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Massive Change Hardcover – October 1, 2004
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"Enlightenment Now: The Case for Reason, Science, Humanism, and Progress"
Is the world really falling apart? Is the ideal of progress obsolete? Cognitive scientist and public intellectual Steven Pinker urges us to step back from the gory headlines and prophecies of doom, and instead, follow the data: In seventy-five jaw-dropping graphs, Pinker shows that life, health, prosperity, safety, peace, knowledge, and happiness are on the rise. Learn more
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From Publishers Weekly
Utopianism is not dead; it has migrated from politics to materialism. This book, says Canadian industrial designer Mau (who founded Toronto City College's Institute Without Borders), is "not about the world of design; it's about the design of the world." In a form that is part Apple ad, part Powerpoint presentation and part architectural pastiche à la Rem Koolhaus, Mau's volume brings together designs and theories (mostly Western) and photographers (global) that "tap into global commons," "distribute capacity" and "embrace paradox": superstrong fibers modeled on gecko hairs; "sustainable business" that embraces corporate accountability; the "redesigning" of Third World property law; genetic engineering, macro- and microimaging technologies; virtual reality technology that allows collaboration over large distances; a "cyberneticized" military that paradoxically has more nonviolent options. All of these ideas (some of which are now reality) are here in words and pictures, often further explained through q&a's with leading researchers. The result reads, intentionally, like a friendly corporate prospectus or catalogue, except that the "product" on offer is a radically hopeful vision of the future. With 250 color and 50 b&w photos in a fractally chaotic layout, and a text that speaks in affirmative sound bites, this book offers a vision of the world in a package designed to get readers excited about stoves that burn peanut shells, superlight gels that can protect flowers from flame, and plants and microbes that turn open sewers into water supplies. It succeeds beautifully.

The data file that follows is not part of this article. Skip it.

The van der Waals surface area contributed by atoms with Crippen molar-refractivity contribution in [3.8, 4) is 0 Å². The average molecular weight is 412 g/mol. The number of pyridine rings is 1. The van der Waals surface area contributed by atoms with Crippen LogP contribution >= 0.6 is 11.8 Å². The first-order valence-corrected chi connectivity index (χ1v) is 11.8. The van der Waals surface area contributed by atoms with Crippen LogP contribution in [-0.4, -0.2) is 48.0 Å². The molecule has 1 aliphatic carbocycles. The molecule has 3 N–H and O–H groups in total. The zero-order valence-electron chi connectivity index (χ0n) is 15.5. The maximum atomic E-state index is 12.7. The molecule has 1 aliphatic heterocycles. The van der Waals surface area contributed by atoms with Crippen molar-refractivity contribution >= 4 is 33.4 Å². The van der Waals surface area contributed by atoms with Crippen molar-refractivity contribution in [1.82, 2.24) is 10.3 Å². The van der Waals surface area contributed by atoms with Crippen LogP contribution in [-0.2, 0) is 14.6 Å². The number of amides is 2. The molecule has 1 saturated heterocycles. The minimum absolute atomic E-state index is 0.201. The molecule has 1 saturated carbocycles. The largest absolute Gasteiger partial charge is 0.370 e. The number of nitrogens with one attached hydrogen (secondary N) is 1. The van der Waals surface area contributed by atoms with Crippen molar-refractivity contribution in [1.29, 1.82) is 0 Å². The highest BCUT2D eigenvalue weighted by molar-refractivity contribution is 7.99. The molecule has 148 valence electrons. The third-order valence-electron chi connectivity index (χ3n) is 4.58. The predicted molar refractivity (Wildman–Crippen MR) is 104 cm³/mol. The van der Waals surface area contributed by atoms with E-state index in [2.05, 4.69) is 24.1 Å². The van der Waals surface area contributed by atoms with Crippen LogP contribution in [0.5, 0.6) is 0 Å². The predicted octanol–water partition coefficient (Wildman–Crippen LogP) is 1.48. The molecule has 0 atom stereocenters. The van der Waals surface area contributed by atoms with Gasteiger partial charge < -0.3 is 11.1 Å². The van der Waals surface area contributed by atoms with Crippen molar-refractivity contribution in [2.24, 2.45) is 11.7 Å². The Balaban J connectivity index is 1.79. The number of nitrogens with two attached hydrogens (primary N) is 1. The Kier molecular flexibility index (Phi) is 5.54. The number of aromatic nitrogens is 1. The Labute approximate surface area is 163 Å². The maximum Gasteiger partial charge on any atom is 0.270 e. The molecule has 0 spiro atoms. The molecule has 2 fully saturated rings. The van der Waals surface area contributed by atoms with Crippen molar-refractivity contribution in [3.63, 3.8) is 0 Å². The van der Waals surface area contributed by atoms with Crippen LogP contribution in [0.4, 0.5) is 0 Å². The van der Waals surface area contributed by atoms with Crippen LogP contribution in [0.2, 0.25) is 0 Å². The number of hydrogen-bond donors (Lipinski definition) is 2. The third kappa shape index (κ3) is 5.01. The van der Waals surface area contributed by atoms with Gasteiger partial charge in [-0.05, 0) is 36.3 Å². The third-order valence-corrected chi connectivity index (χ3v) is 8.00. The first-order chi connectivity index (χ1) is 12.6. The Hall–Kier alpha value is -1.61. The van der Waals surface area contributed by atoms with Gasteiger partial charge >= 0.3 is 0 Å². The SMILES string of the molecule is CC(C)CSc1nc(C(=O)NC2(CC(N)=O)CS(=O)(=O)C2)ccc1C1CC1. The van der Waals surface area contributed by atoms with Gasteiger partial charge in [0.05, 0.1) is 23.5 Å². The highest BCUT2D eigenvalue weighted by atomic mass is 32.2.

Copyright © Reed Business Information, a division of Reed Elsevier Inc. All rights reserved.
'Nothing less than a design for life.' (Art Review) 'Massive Change is about everything and everybody ... intelligent, visually provocative ... not just a modern guide to technologies, but also a discussion of how they affect our planet.' (Building Engineer) 'The most unusual design book of the year ... This is in-depth thinking.' (Financial Times) 'With impeccable artistic contributions ... and informed articles, Massive Change muses on the trends that will shape this century.' (Wallpaper*) 'A well-argued, well-illustrated and indeed inspiring book that breaks from the usual mould.' (FX) "Sings like an ode to sustainable development.' (Dazed & Confused) 'GLOBAL WAKE-UP CALL In a back cover tag-line that wouldn't seem out of place on a movie poster, it boldly states that 'Massive Change is not about the world of design; it's about the design of the world.' Amazingly, it manages to live up to his assertion. ... Yes, it's idealistic, but you'll be so engrossed in the texts, images and sheer self-belief that you'll forgive it. ... Enormous in its scope, Massive Change is a wake-up call to everyone concerned with the 'sustainability' of the human race on earth. And its' only 20 quid. Incredible!' ( Architectural Review) ' With 250 color and 50 B&W photos in a fractally chaotic layout, and a text that speaks in affirmative sound bites, this book offers a vision of the world in a package designed to get readers excited about stoves that burn peanut shells, superlight gels that can protect flowers from flame, and plants and microbes that turn open sewers into water supplies. It succeeds beautifully.' (Publishers Weekly) 'Bruce Mau is as close as you'll get to a design-world hero.' (Surface)